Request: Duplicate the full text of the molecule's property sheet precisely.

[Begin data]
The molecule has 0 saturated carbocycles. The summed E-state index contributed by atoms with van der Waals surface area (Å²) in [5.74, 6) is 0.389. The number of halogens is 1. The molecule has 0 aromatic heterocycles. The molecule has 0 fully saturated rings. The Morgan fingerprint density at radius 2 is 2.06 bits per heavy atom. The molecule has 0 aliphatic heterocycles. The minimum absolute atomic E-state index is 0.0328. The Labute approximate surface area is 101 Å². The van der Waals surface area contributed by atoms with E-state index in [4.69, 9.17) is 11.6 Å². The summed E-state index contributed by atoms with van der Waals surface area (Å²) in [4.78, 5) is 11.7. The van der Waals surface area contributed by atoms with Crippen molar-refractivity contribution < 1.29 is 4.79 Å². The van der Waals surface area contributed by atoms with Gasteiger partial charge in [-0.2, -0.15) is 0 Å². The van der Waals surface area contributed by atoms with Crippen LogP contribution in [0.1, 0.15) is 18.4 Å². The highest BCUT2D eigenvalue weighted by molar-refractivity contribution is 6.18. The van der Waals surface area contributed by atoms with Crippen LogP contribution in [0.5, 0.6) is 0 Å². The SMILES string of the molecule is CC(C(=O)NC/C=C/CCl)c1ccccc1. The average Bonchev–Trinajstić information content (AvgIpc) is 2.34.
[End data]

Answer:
The molecule has 0 saturated carbocycles. The summed E-state index contributed by atoms with van der Waals surface area (Å²) in [5.74, 6) is 0.389. The number of halogens is 1. The molecule has 0 aromatic heterocycles. The molecule has 0 fully saturated rings. The Morgan fingerprint density at radius 2 is 2.06 bits per heavy atom. The molecule has 0 aliphatic heterocycles. The minimum absolute atomic E-state index is 0.0328. The Labute approximate surface area is 101 Å². The van der Waals surface area contributed by atoms with E-state index in [4.69, 9.17) is 11.6 Å². The summed E-state index contributed by atoms with van der Waals surface area (Å²) in [4.78, 5) is 11.7. The van der Waals surface area contributed by atoms with Crippen molar-refractivity contribution < 1.29 is 4.79 Å². The van der Waals surface area contributed by atoms with Gasteiger partial charge in [-0.2, -0.15) is 0 Å². The van der Waals surface area contributed by atoms with Crippen LogP contribution in [0.1, 0.15) is 18.4 Å². The highest BCUT2D eigenvalue weighted by molar-refractivity contribution is 6.18. The van der Waals surface area contributed by atoms with Crippen LogP contribution in [0.5, 0.6) is 0 Å². The SMILES string of the molecule is CC(C(=O)NC/C=C/CCl)c1ccccc1. The average Bonchev–Trinajstić information content (AvgIpc) is 2.34.